The problem is not complexity, effort or difficulty. Its wherewithal. Simply put, if you want it badly enough, you’ll do it, and do it right. If you don’t, you won’t.
There endeth the first lesson.
So, I’ve been doing this for a lot of years. Yes, it helps to have the background in senior-most leadership, the experience in working with myriad leaders of all ilk, the multiple industry and markets, and the opportunity to see a larger picture from an objective perspective. Yes, all of those help. But the basics for developing leaders is infinitely simpler than we make it out to be:
- Know what you want (in the way of leadership behaviors),
- Determine where you are today, and
- Develop to the gap (between 1 and 2).
Why then, do we struggle so? What makes this seemingly simple process turn into a complex behemoth when we decide to “just do it?” My guess… you’re doing it wrong.
Leadership development may not be difficult, but it is precise. There are some things you must do. And some things you must not do.
Developing leaders does not work if you…
- …relegate ownership to Human Resources (processes, yes, ownership, no). CEOs own leadership identification and development; that accountability should cascade down uniformly and appropriately throughout the organization. It cannot be driven from below.
- …rely solely on ivy walls. Look, I’m certain Harvard, Wharton, LSU, and even Texas A&M have wonderful leadership offerings; but by nature, they fill common gaps for common companies with common competency needs. You can’t mass-educate any other way. It’s like saying an MBA makes you a CEO; it doesn’t, of course. They can be great general foundations; they are, by design, lousy at specific developmental needs.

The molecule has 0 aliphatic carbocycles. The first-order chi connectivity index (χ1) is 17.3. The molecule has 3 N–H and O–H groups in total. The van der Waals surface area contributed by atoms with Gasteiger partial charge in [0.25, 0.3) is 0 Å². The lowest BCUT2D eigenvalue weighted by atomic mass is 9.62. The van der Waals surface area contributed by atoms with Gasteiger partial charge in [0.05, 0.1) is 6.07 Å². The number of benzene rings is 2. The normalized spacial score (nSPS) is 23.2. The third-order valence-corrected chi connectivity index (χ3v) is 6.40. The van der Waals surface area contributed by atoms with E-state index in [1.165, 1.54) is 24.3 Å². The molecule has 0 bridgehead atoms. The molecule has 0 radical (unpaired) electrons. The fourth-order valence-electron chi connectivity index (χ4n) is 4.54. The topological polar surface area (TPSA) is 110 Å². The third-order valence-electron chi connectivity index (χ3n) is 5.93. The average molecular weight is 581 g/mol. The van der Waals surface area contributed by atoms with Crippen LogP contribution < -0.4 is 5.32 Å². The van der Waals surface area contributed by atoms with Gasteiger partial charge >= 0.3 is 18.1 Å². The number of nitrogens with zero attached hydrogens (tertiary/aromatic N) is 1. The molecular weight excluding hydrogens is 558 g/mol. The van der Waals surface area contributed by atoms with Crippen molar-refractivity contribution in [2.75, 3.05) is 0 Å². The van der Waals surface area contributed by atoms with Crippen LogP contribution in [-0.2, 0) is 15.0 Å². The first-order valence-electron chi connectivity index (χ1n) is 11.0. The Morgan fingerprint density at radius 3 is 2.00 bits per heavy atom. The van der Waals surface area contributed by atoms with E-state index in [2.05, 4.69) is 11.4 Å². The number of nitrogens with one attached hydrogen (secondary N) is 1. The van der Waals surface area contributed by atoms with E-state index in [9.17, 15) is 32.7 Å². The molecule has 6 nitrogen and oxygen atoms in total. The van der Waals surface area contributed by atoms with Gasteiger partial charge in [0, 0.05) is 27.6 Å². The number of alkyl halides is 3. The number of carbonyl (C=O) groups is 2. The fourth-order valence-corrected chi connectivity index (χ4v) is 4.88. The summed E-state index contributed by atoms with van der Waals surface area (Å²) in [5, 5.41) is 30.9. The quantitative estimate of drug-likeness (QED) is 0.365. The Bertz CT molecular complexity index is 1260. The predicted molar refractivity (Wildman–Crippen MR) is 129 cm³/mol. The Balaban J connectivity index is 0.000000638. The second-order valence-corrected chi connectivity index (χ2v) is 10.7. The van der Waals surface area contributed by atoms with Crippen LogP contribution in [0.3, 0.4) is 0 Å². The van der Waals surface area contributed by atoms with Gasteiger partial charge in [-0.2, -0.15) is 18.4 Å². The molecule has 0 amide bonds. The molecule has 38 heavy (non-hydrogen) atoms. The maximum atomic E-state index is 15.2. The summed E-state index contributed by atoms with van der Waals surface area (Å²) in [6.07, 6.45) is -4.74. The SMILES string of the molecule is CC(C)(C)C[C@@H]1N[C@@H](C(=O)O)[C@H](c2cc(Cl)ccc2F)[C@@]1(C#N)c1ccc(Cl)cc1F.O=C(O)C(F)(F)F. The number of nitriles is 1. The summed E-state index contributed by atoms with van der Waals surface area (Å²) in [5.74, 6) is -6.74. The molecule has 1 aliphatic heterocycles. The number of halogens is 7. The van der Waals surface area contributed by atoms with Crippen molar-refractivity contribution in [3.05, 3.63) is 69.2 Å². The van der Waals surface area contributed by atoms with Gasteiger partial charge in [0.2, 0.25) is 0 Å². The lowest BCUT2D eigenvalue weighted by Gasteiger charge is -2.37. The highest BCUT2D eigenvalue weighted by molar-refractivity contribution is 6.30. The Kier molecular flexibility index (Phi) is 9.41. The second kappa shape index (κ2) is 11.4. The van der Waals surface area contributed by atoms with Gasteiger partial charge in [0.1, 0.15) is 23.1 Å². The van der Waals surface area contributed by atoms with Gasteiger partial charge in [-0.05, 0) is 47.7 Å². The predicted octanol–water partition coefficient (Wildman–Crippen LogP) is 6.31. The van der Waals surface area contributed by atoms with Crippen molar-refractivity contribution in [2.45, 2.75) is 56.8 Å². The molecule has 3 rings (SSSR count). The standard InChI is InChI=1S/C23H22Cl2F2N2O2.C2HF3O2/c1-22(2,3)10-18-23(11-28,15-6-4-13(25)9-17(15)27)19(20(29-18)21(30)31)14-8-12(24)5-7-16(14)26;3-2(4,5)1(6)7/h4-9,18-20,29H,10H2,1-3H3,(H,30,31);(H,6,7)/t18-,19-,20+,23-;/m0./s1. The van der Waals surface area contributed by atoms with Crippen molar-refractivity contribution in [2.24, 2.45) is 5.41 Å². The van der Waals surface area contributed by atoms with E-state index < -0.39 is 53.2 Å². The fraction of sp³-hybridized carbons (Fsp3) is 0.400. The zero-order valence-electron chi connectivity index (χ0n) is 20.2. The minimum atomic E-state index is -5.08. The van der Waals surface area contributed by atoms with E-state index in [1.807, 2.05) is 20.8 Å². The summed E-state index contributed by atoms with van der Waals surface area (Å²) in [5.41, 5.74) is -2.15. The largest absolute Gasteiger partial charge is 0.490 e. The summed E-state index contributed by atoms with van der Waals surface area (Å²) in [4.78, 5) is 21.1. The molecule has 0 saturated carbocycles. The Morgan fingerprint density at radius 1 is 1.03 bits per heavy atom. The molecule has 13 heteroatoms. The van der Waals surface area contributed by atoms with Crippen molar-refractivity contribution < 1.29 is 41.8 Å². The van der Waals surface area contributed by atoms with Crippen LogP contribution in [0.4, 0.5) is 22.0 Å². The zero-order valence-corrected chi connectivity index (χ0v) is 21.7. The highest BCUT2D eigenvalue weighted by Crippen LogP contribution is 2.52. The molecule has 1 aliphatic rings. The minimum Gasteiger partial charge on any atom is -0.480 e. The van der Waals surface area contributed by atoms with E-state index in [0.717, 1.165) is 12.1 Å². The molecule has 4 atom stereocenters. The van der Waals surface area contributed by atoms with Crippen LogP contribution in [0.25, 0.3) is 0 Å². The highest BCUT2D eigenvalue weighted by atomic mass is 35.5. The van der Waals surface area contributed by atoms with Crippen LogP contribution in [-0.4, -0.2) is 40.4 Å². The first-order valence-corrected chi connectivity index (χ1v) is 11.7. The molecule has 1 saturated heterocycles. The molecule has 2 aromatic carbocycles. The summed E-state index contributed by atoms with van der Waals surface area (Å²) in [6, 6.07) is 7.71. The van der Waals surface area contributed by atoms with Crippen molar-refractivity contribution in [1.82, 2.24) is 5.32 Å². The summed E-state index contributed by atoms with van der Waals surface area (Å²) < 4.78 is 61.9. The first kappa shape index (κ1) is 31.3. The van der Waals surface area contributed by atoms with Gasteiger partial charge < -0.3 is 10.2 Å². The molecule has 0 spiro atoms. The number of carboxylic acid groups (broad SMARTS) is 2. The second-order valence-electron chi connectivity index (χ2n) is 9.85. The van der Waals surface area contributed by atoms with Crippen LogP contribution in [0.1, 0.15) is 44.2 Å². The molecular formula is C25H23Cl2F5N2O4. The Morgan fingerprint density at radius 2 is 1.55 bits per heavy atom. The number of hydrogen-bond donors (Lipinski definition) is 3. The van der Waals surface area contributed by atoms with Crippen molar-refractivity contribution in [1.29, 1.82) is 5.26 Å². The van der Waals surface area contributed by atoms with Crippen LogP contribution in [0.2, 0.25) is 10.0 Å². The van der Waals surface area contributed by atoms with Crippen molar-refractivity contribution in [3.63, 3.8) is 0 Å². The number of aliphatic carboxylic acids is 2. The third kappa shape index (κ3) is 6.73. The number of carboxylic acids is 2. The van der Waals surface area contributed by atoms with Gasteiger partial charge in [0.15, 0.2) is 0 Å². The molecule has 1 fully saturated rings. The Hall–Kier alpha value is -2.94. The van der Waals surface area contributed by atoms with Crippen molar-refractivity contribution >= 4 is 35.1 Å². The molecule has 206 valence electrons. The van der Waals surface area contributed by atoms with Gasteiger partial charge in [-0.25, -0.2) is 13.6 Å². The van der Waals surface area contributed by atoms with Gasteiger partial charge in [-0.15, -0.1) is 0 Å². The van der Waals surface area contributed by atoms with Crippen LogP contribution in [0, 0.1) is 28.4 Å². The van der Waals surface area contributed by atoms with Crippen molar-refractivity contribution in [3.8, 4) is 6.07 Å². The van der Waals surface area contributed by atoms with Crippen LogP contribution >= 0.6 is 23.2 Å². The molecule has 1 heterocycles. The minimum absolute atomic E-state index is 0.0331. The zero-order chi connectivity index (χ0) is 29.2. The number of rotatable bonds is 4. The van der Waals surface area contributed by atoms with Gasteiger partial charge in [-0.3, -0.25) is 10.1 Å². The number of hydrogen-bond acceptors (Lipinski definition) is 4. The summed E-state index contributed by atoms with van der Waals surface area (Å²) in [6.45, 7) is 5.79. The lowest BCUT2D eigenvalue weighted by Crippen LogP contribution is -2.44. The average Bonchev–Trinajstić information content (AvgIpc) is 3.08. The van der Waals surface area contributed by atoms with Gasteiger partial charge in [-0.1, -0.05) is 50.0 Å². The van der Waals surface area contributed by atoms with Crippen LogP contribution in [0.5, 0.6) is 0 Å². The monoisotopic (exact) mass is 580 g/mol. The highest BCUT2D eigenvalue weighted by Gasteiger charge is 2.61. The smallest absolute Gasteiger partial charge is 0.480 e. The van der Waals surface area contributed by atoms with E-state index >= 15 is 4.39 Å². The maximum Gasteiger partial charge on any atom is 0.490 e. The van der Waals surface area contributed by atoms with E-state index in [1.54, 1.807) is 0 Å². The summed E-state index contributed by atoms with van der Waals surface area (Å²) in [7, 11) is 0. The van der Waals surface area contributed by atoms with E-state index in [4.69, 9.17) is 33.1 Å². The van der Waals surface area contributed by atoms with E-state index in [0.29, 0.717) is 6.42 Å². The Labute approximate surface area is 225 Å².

- …insist on the cheapest approach. No, this is not a “you must hire us” call to action; it’s simply a reality check. Do not entrust the future of your organization to the lowest-cost solution based solely on those costs.
- A local community college may have a management course;
- Fred Pryor seminars are ubiquitous;
- online learning shifts responsibility to the learner.
All of these solutions are relatively cheap… for a reason: they do not develop leaders. Pursue at your peril.
- …believe that someone else can do all the heavy lifting. You can hire my firm (or a similar one), use internal resources, or mentor via others in the organizations. None will be effective without consistent, relevant reinforcement.
Leaders can be developed successfully if you will…
- …make it a priority. Really. Not just eye-wash, but substantial amounts of senior leadership time and efforts must be part of the equation. You can’t say developing leaders is important while all your time is spent on something else. I mean, you can, but no one will buy it.
- …measure success as you would any other investment. In heaven’s name, why do many organizations still insist on after-class “smile” sheets? Not only are they useless to determine a return on leadership dollars, they are potentially dangerous, as they frequently mask poor developmental efforts. I can always max out a smile-sheet: have plenty of coffee, decent lunches, and let ‘em out early. Is that what we should use as a metric?
- …own reinforcement. The best developmental efforts include the “next-level” managers to ensure that relevant, timely reinforcement occurs. Facilitators and coaches cannot “do it” alone; you must be involved—and invested—in the development process to ensure success. Third parties like me and my firm can certainly help, but we can only take it from start to some mid-point; crossing the finish line—the heavy lifting I mentioned earlier—is the joint responsibility of the learner, his manager, and the facilitator/coach.
Developing leaders takes some effort, to be sure, but it’s just not all that hard. Remember the significance of successfully developed leaders, and make sure all you do around that reflects that significance. It’s important.